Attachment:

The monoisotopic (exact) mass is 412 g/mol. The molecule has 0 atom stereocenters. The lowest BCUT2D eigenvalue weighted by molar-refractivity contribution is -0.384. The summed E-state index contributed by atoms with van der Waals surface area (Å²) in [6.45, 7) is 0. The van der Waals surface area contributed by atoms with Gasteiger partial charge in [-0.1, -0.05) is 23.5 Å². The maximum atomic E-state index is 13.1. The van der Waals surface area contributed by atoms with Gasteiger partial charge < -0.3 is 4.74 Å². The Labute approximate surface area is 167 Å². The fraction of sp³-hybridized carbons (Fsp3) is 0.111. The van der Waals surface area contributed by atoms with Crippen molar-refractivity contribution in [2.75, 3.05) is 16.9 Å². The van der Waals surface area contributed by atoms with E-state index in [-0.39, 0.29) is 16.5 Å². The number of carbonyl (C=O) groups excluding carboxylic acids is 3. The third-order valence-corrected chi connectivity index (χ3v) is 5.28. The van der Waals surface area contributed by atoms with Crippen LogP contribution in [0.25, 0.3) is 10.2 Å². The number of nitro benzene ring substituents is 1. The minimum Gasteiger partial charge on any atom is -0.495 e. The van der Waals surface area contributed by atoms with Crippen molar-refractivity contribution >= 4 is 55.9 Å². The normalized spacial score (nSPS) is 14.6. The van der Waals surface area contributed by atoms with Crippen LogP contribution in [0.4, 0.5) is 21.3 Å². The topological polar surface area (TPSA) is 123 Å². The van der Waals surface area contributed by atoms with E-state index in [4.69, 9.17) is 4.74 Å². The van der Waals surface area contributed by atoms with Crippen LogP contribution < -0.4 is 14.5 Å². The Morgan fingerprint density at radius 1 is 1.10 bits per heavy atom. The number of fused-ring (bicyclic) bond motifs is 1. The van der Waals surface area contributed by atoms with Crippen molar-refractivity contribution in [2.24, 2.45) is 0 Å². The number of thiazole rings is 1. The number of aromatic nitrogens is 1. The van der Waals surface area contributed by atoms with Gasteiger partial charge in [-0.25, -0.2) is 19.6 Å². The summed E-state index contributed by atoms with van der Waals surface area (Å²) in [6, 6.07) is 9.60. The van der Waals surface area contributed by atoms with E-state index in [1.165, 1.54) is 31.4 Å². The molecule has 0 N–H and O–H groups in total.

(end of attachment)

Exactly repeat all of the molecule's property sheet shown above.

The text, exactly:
The monoisotopic (exact) mass is 412 g/mol. The molecule has 0 atom stereocenters. The lowest BCUT2D eigenvalue weighted by molar-refractivity contribution is -0.384. The summed E-state index contributed by atoms with van der Waals surface area (Å²) in [6.45, 7) is 0. The van der Waals surface area contributed by atoms with Gasteiger partial charge in [-0.1, -0.05) is 23.5 Å². The maximum atomic E-state index is 13.1. The van der Waals surface area contributed by atoms with Gasteiger partial charge < -0.3 is 4.74 Å². The Labute approximate surface area is 167 Å². The fraction of sp³-hybridized carbons (Fsp3) is 0.111. The van der Waals surface area contributed by atoms with Crippen molar-refractivity contribution in [2.75, 3.05) is 16.9 Å². The van der Waals surface area contributed by atoms with E-state index in [-0.39, 0.29) is 16.5 Å². The number of carbonyl (C=O) groups excluding carboxylic acids is 3. The third-order valence-corrected chi connectivity index (χ3v) is 5.28. The van der Waals surface area contributed by atoms with Crippen LogP contribution in [0.25, 0.3) is 10.2 Å². The number of nitro benzene ring substituents is 1. The minimum Gasteiger partial charge on any atom is -0.495 e. The van der Waals surface area contributed by atoms with Crippen molar-refractivity contribution >= 4 is 55.9 Å². The normalized spacial score (nSPS) is 14.6. The van der Waals surface area contributed by atoms with Crippen LogP contribution in [0.4, 0.5) is 21.3 Å². The topological polar surface area (TPSA) is 123 Å². The van der Waals surface area contributed by atoms with E-state index in [4.69, 9.17) is 4.74 Å². The van der Waals surface area contributed by atoms with Crippen LogP contribution < -0.4 is 14.5 Å². The Morgan fingerprint density at radius 1 is 1.10 bits per heavy atom. The number of fused-ring (bicyclic) bond motifs is 1. The van der Waals surface area contributed by atoms with Crippen molar-refractivity contribution in [2.24, 2.45) is 0 Å². The number of thiazole rings is 1. The number of aromatic nitrogens is 1. The van der Waals surface area contributed by atoms with Gasteiger partial charge in [-0.25, -0.2) is 19.6 Å². The summed E-state index contributed by atoms with van der Waals surface area (Å²) in [6, 6.07) is 9.60. The van der Waals surface area contributed by atoms with E-state index in [1.165, 1.54) is 31.4 Å². The molecule has 0 N–H and O–H groups in total.